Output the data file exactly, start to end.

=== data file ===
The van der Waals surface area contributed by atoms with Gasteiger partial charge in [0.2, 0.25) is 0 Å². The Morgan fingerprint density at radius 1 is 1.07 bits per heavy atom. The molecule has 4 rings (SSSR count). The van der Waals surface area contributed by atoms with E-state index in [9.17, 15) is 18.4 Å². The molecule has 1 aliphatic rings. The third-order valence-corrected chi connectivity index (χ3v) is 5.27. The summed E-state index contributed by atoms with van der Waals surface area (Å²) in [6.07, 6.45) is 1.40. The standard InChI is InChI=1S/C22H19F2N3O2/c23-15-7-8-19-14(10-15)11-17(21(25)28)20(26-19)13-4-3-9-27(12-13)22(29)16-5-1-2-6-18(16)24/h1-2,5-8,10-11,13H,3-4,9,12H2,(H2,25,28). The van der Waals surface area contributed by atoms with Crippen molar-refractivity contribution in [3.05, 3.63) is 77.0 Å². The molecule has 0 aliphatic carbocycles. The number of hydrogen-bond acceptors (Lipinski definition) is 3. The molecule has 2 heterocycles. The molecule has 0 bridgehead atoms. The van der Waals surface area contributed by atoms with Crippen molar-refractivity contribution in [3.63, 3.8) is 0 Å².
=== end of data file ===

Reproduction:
The van der Waals surface area contributed by atoms with Gasteiger partial charge in [0.2, 0.25) is 0 Å². The Morgan fingerprint density at radius 1 is 1.07 bits per heavy atom. The molecule has 4 rings (SSSR count). The van der Waals surface area contributed by atoms with E-state index in [9.17, 15) is 18.4 Å². The molecule has 1 aliphatic rings. The third-order valence-corrected chi connectivity index (χ3v) is 5.27. The summed E-state index contributed by atoms with van der Waals surface area (Å²) in [6.07, 6.45) is 1.40. The standard InChI is InChI=1S/C22H19F2N3O2/c23-15-7-8-19-14(10-15)11-17(21(25)28)20(26-19)13-4-3-9-27(12-13)22(29)16-5-1-2-6-18(16)24/h1-2,5-8,10-11,13H,3-4,9,12H2,(H2,25,28). The van der Waals surface area contributed by atoms with Crippen molar-refractivity contribution in [3.05, 3.63) is 77.0 Å². The molecule has 0 aliphatic carbocycles. The number of hydrogen-bond acceptors (Lipinski definition) is 3. The molecule has 2 heterocycles. The molecule has 0 bridgehead atoms. The van der Waals surface area contributed by atoms with Crippen molar-refractivity contribution in [3.63, 3.8) is 0 Å².